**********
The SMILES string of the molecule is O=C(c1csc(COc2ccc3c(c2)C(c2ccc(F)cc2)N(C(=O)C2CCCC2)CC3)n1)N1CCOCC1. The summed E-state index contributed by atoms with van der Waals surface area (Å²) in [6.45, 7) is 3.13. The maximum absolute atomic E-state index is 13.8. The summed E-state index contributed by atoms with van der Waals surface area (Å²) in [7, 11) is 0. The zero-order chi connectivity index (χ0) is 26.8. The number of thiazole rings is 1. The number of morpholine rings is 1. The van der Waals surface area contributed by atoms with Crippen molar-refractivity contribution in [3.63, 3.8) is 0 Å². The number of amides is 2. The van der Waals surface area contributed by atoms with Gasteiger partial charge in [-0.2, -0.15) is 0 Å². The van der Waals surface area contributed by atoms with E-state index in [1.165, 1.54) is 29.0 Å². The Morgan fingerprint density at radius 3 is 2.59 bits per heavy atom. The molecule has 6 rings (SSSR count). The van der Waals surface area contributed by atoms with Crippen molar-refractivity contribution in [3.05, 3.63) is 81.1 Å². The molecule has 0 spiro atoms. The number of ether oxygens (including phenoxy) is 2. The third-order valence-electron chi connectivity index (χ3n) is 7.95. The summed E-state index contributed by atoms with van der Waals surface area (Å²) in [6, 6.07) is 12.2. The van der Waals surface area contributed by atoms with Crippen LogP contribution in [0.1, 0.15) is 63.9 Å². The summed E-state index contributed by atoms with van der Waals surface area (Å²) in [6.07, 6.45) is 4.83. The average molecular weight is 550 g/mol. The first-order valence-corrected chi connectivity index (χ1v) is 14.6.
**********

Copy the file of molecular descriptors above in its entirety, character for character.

The SMILES string of the molecule is O=C(c1csc(COc2ccc3c(c2)C(c2ccc(F)cc2)N(C(=O)C2CCCC2)CC3)n1)N1CCOCC1. The summed E-state index contributed by atoms with van der Waals surface area (Å²) in [6.45, 7) is 3.13. The maximum absolute atomic E-state index is 13.8. The summed E-state index contributed by atoms with van der Waals surface area (Å²) in [7, 11) is 0. The zero-order chi connectivity index (χ0) is 26.8. The number of thiazole rings is 1. The number of morpholine rings is 1. The van der Waals surface area contributed by atoms with Crippen molar-refractivity contribution in [3.63, 3.8) is 0 Å². The number of amides is 2. The van der Waals surface area contributed by atoms with Gasteiger partial charge in [-0.2, -0.15) is 0 Å². The van der Waals surface area contributed by atoms with E-state index in [1.165, 1.54) is 29.0 Å². The Morgan fingerprint density at radius 3 is 2.59 bits per heavy atom. The molecule has 6 rings (SSSR count). The van der Waals surface area contributed by atoms with Crippen molar-refractivity contribution in [3.05, 3.63) is 81.1 Å². The molecule has 0 spiro atoms. The number of ether oxygens (including phenoxy) is 2. The third-order valence-electron chi connectivity index (χ3n) is 7.95. The summed E-state index contributed by atoms with van der Waals surface area (Å²) in [6, 6.07) is 12.2. The van der Waals surface area contributed by atoms with Crippen LogP contribution in [0.1, 0.15) is 63.9 Å². The summed E-state index contributed by atoms with van der Waals surface area (Å²) in [6.07, 6.45) is 4.83. The average molecular weight is 550 g/mol. The first-order valence-corrected chi connectivity index (χ1v) is 14.6.